How to remove broken bolts from an engine block

Written by kennedi rose
  • Share
  • Tweet
  • Share
  • Pin
  • Email
How to remove broken bolts from an engine block
Broken bolts should be removed from your engine block. (engine image by goce risteski from Fotolia.com)

A broken bolt can cause the other, non-broken bolts to weaken by exposing the non-broken bolts to excessive pressure as the non-broken bolts try to compensate for the broken bolt. For this reason, it is important to remove and replace broken bolts from your engine block as quickly as you can.

Skill level:
Easy

Other People Are Reading

Things you need

  • Wrench
  • Bolt remover
  • Metal-cutting drill bits
  • Drill

Show MoreHide

Instructions

  1. 1

    Punch the centre of the broken bolt with a hardened steel centring punch and a hammer. Ensure you create a visible indentation. This will guide the tip of your drill bit. Ensure, also, that the punch is perfectly centred on the thread of the broken bolt.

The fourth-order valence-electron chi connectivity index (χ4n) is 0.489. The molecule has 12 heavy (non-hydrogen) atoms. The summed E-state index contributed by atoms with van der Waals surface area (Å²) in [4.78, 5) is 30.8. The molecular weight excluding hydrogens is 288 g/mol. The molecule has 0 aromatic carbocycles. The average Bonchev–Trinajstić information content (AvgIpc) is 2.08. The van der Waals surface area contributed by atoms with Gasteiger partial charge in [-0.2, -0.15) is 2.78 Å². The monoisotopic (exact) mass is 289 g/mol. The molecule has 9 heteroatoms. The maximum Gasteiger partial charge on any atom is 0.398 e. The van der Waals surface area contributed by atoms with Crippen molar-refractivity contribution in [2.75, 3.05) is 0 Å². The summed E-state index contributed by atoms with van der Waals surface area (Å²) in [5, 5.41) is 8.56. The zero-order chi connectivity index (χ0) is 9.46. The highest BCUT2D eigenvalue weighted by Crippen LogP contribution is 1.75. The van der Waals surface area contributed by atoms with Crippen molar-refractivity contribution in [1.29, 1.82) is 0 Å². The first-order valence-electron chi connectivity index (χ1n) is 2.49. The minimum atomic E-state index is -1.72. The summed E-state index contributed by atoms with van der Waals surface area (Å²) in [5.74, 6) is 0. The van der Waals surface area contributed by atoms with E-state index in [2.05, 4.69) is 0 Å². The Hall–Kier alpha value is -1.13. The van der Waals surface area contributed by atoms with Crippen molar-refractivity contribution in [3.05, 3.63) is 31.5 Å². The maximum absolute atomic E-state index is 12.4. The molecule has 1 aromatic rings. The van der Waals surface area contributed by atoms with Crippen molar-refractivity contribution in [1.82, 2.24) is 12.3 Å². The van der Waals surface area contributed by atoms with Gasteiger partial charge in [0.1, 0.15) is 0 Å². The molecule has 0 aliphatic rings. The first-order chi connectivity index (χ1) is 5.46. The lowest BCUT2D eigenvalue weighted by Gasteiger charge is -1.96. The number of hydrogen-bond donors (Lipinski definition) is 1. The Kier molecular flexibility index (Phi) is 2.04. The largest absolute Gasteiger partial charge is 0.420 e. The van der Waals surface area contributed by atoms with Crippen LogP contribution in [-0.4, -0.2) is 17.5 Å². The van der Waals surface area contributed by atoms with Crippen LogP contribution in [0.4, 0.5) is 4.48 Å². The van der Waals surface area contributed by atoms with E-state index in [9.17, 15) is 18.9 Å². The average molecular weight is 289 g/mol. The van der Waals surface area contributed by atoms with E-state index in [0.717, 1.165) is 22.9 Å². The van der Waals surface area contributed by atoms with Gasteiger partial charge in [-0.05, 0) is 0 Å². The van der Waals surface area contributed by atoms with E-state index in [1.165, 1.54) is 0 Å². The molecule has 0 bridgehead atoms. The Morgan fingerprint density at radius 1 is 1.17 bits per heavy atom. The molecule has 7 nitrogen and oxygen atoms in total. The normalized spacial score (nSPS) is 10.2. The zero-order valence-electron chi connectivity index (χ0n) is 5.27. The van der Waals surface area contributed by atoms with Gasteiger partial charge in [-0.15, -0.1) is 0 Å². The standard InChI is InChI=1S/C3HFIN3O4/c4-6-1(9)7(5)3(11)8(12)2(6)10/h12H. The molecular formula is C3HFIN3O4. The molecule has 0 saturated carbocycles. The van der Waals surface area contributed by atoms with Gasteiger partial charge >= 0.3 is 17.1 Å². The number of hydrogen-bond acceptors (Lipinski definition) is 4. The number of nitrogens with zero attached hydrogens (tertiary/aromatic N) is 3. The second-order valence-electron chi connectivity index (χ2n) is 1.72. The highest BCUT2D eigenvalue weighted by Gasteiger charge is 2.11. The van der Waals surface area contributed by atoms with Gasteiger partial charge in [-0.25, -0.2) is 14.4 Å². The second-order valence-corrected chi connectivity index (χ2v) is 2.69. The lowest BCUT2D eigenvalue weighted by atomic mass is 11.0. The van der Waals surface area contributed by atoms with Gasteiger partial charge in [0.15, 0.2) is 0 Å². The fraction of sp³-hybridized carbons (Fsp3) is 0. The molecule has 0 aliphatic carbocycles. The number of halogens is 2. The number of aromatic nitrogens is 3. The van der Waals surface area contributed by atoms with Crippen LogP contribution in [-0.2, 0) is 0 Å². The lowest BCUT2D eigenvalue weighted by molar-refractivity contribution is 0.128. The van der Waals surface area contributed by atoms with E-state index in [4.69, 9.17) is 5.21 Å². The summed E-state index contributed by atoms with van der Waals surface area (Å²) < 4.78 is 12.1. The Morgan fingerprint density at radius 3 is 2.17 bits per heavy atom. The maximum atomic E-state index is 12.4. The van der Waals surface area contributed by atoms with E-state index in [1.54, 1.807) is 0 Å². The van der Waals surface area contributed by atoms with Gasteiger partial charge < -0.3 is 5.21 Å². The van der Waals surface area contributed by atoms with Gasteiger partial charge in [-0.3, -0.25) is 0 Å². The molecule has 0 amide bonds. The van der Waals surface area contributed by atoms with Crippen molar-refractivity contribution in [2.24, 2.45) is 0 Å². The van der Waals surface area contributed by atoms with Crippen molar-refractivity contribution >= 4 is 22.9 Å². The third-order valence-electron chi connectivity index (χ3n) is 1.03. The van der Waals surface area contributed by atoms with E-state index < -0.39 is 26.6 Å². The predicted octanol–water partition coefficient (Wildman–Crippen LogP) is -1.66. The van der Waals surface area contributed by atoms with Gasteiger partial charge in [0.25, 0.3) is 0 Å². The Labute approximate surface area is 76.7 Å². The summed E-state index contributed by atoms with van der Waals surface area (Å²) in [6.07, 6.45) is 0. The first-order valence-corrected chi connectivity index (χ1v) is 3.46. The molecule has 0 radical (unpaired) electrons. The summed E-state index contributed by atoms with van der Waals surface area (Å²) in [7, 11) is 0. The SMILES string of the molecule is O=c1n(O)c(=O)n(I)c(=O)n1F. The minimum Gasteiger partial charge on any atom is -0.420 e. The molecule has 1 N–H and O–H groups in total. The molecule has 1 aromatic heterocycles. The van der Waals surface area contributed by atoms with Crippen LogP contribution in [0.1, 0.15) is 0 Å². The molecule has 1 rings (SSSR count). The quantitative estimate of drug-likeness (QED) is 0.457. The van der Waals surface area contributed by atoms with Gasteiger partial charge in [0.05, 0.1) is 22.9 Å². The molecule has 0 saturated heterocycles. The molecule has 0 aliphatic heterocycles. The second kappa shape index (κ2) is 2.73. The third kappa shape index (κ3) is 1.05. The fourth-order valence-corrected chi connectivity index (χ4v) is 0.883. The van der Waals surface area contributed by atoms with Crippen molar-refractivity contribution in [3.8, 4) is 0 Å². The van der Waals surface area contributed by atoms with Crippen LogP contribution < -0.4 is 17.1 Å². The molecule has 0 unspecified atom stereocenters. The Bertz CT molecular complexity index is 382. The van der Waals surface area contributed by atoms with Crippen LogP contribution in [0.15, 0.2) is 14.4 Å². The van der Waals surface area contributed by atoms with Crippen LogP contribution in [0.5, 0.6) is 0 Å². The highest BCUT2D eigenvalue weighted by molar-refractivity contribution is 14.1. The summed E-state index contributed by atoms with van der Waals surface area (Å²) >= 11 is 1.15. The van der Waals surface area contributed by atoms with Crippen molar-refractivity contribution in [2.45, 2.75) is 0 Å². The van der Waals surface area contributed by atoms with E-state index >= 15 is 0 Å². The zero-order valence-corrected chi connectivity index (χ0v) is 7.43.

2. 2

    Drill into the bolt using a metal-cutting drill bit, approximately 1/8th of an inch or smaller. This will be your starter hole. Drill it as straight as possible in line with the bolt thread.

  3. 3

    Measure the width of the bolt threads and buy an appropriately sized bolt remover at your local hardware store.

    A bolt remover is a tapered screw that is threaded in the reverse direction (counterclockwise). This allows it to screw in counterclockwise and, once it reaches the taper, unscrew the bolt.

  4. 4

    Enlarge the hole in the centre of the bolt to the size recommended by the bolt remover directions, which are found on the bolt remover packaging.

  5. 5

    Screw the bolt remover into the hole in the bolt in the counterclockwise direction.

  6. 6

    Nudge the bolt out of the hole by applying pressure with a wrench in the counterclockwise direction.

Tips and warnings

  • Only work on or near your engine when the engine is cool.

Don't Miss

Filter:
  • All types
  • Articles
  • Slideshows
  • Videos
Sort:
  • Most relevant
  • Most popular
  • Most recent

No articles available

No slideshows available

No videos available

By using the eHow.co.uk site, you consent to the use of cookies. For more information, please see our Cookie policy.